Work related injuries can be devastating. They can leave you with lost wages, medical bills, rehabilitation expenses, and often permanent disabilities or impairments. We believe all injured workers are entitled to the medical treatment you need to get you back to work again along with compensation for the time you are out of work. If you’re suffering from an on-the-job injury, we’re here to help you. We will walk you step by step through the legal process and work hard to get you everything we can to get you back on your feet again.
In South Carolina, almost every employer with few exceptions is carry workers compensation insurance for the benefit and protection of their employees. As an injured employee, you may have the right to the following:
- Causally related medical treatment intended to treat your injuries and and that would tend to lessen your period of disability.
- Temporary weekly benefits to compensate you for your missed time at work and the resulting lost wages.
- A final determination of disability to compensate you for any permanent damage or disability your accident may have caused you.
If you have an accident on the job and have to miss work due to your injuries, it’s important to understand how you’ll be compensated for your lost time from work. Although some companies might choose to continue paying an injured worker while they are out, this is most often not the case. For most injured workers, any lost time they incur will be paid to them by the workers’ compensation insurance carrier provided you are either written completely out of work by a doctor or you have been written to restricted or light duties by a doctor and your employer has no restricted work available. Be aware, if you are not written out by a doctor and choose on your own to miss time for an injury you risk losing your right to weekly benefits by the insurance carrier and possibly losing your job. If you feel like you are unable to work due to an injury and do not have a doctor’s excuse, talk to your supervisors immediately and seek the advice of an attorney. Being unable to work due to an injury and unable to collect weekly benefits is an extremely difficult situation to find yourself in.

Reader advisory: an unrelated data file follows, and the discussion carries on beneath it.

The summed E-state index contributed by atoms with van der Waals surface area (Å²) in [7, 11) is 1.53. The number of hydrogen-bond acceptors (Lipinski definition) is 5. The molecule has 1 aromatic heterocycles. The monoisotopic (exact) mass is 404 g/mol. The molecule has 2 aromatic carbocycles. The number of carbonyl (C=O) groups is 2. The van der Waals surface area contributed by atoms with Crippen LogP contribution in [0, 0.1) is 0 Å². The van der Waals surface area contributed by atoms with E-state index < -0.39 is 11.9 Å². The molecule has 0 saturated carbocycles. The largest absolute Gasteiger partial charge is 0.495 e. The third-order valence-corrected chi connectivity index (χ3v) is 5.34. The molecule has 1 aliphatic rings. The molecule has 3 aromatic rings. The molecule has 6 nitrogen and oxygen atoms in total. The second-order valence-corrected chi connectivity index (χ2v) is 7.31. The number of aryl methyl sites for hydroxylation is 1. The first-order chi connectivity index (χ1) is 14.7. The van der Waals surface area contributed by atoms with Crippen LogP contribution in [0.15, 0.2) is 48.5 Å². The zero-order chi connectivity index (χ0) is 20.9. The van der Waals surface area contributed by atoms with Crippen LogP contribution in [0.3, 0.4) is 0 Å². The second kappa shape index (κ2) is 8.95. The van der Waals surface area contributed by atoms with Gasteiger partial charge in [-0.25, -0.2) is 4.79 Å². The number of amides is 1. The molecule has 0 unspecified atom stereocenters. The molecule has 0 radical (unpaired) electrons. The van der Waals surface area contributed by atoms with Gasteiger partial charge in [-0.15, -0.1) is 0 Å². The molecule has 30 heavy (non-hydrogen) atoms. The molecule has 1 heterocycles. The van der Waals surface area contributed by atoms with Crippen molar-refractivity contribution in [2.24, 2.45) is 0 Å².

If you are injured at work and miss seven days or more of time, the workers’ compensation carrier may be required to being paying you weekly benefits, often referred to as a running award or temporary total disability payments. These benefits are calculated by taking your average weekly wage and multiplying it by 0.667 to arrive at a weekly compensation rate. Your average weekly wage is normally calculated using the wages you earned during the four quarters prior to your accident but that method is not set in stone if circumstances warrant a different method. If you are newer to your job, average weekly wage might be calculated from a number of methods such as averaging out the weekly pay you earned in the time you’ve been with the company, using a comparison to a like or similar employee, or any number of other methods used by the parties so long as it is deemed to be a fair and reasonable manner of doing so. It is important to keep in mind that compensation rates in South Carolina have a maximum cap depending on what year your injury occurred. Please see below to identify the state’s maximum compensation rate for the year that applies.
You may be entitled to receive weekly benefits from workers’ compensation for as long as you are unable to return to work up to 500 weeks either because you are completely incapacitated or because your employer is unable to accommodate your medical restrictions. If you feel you are entitled to weekly benefits but either had them wrongfully cut off or denied, contact an attorney to discuss your rights under the law.
SOUTH CAROLINA MAXIMUM COMPENSATION RATES 2000-2015
The workers’ compensation claims process can be complicated and stressful. The Law Offices of Carter Martling, PC can help. We will be happy to assist you in filing a claim and helping to make sure your rights are protected as an employee. Fill out a free initial consultation form or call (803) 661-
- What is the first thing I should do if I’m injured on the job?
- If I cannot work because of a job injury, what benefits might I be entitled to?
- How do I go about receiving the medical treatment I need after my work injury?
- The insurance company denied my workers’ compensation claim, what are my rights?
- What if I’m not able to make the same amount of money after my work injury?
- If my workers’ compensation claim is denied, will have I have to go to court?
- The insurance adjuster says I’m ready to return to work after my job injury, what are my rights?
- In South Carolina, who is in charge of the workers’ compensation system?
- I was hurt on the job but my employer says they do not have workers’ compensation insurance, what do I do?
- My employer has asked me not to file a claim for my work injury and offered to take care of my medical bills, what should I do?
- I was hurt on the job but I have a pre-
existing condition/injury to the same body part, what are my rights?
- I think I need a lawyer to handle my workers’ compensation claim, how much will it cost?
- My work injury isn’t the result of an accident but from the repetitive nature of what I do, what are my rights?
- If I have a criminal record, will it affect my workers’ compensation claim?
- I was injured on the job but I am afraid if I file a claim that I will be fired, what can I do?
- I was hired in South Carolina but hurt while working in another state, where should I file my claim?
- I suffered burns/scars from a work accident, if I am able to return to work am I entitled to anything?